• HELECTRICITY
    • H04ELECTRIC COMMUNICATION TECHNIQUE
    • H04LTRANSMISSION OF DIGITAL INFORMATION, e.g. TELEGRAPHIC COMMUNICATION
    • H04L63/00Network architectures or network communication protocols for network security
    • H04L63/14Network architectures or network communication protocols for network security for detecting or protecting against malicious traffic
    • H04L63/1441Countermeasures against malicious traffic

Abstract

A system, method and computer program product are provided. In use, votes from a plurality of nodes for node categorization are monitored. Further, a pattern associated with the votes is identified. Thus, malicious nodes may be identified based on the pattern.

Description

FIELD OF THE INVENTION

The present invention relates to identifying undesirable nodes, and more particularly to using voting as a way of identifying undesirable nodes.

BACKGROUND

With the advent of general access computer networks, such as the Internet, people may now easily exchange data between computer systems. Unfortunately, some people have taken advantage of such easy data exchange by developing various threats, such as viruses, and accessing data for which such people are unauthorized.

One exemplary environment where such problem is particularly exacerbated includes peer-to-peer networks. Peer-to-peer networks are a reflection of the real world, especially when it comes to trust. One does not necessarily trust everyone with whom he/she interacts, and different levels of trust exist. Hence, some nodes in a peer-to-peer network may be malicious, and there may be scenarios in which one would like to black list such a node to safeguard other nodes and the network in general.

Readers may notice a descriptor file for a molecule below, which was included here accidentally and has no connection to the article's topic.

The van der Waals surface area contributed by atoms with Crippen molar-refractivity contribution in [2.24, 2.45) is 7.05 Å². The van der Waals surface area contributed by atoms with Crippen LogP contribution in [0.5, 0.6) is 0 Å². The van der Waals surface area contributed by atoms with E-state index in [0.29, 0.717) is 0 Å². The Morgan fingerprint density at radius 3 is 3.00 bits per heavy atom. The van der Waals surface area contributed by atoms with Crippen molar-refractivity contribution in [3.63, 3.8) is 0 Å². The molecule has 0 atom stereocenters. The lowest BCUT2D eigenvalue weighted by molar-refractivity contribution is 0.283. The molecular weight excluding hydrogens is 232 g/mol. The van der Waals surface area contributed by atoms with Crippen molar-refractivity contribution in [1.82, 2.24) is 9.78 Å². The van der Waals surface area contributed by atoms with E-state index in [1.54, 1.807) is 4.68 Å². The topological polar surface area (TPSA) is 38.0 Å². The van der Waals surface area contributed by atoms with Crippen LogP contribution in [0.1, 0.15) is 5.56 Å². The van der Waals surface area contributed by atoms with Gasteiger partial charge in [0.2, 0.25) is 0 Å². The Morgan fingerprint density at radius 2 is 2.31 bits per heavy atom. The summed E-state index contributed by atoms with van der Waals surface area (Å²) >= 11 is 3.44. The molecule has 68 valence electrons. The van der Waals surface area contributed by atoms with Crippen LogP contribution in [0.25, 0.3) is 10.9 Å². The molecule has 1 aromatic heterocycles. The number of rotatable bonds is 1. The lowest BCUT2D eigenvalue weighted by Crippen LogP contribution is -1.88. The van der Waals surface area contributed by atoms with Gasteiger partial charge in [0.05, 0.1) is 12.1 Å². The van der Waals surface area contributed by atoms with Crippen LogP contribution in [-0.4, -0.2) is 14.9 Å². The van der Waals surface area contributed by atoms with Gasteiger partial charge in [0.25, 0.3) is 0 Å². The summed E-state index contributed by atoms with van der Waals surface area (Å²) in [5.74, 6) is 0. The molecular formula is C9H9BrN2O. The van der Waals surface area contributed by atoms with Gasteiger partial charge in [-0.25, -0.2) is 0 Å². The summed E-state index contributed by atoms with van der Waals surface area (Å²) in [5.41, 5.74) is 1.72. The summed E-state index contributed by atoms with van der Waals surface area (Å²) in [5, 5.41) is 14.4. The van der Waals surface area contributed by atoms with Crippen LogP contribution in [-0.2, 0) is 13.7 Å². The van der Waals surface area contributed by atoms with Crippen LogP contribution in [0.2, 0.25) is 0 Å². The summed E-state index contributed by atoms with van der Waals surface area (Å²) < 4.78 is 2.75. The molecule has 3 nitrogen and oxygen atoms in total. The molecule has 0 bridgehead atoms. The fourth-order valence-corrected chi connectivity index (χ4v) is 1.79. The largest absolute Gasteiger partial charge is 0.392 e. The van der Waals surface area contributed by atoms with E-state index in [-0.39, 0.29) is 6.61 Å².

Black listing nodes helps prevents the following scenarios (as well as many other scenarios):

    • 1) Sharing of data and/or code that is malicious (e.g. where the data and/or code is not the same as that originally represented, etc.);
    • 2) Spreading of viruses, worms, malware, shareware, and/or any program which is not desirable per policy; and
    • 3) Attacks such as a denial-of-service (DoS) from within a network.

Of course, the foregoing benefits are contingent on the fact that malicious nodes are first black listed properly. Unfortunately, it is often difficult to identify appropriate nodes for black listing purposes. There is thus a need for overcoming these and/or other problems associated with the prior art.

SUMMARY

A system, method and computer program product are provided. In use, votes from a plurality of nodes for node categorization are monitored. Further, a pattern associated with the votes is identified. Thus, undesirable nodes may be identified based on the pattern.

BRIEF DESCRIPTION OF THE DRAWINGS

FIG. 1 illustrates a network architecture, in accordance with one embodiment.

FIG. 2 shows a representative hardware environment that may be associated with the server computers and/or client computers of FIG. 1, in accordance with one embodiment.

FIG. 3 shows a method for identifying undesirable nodes, in accordance with one embodiment.

FIGS. 4A-4B show data structures reflecting results of a first and second voting session, respectively, in accordance with another embodiment.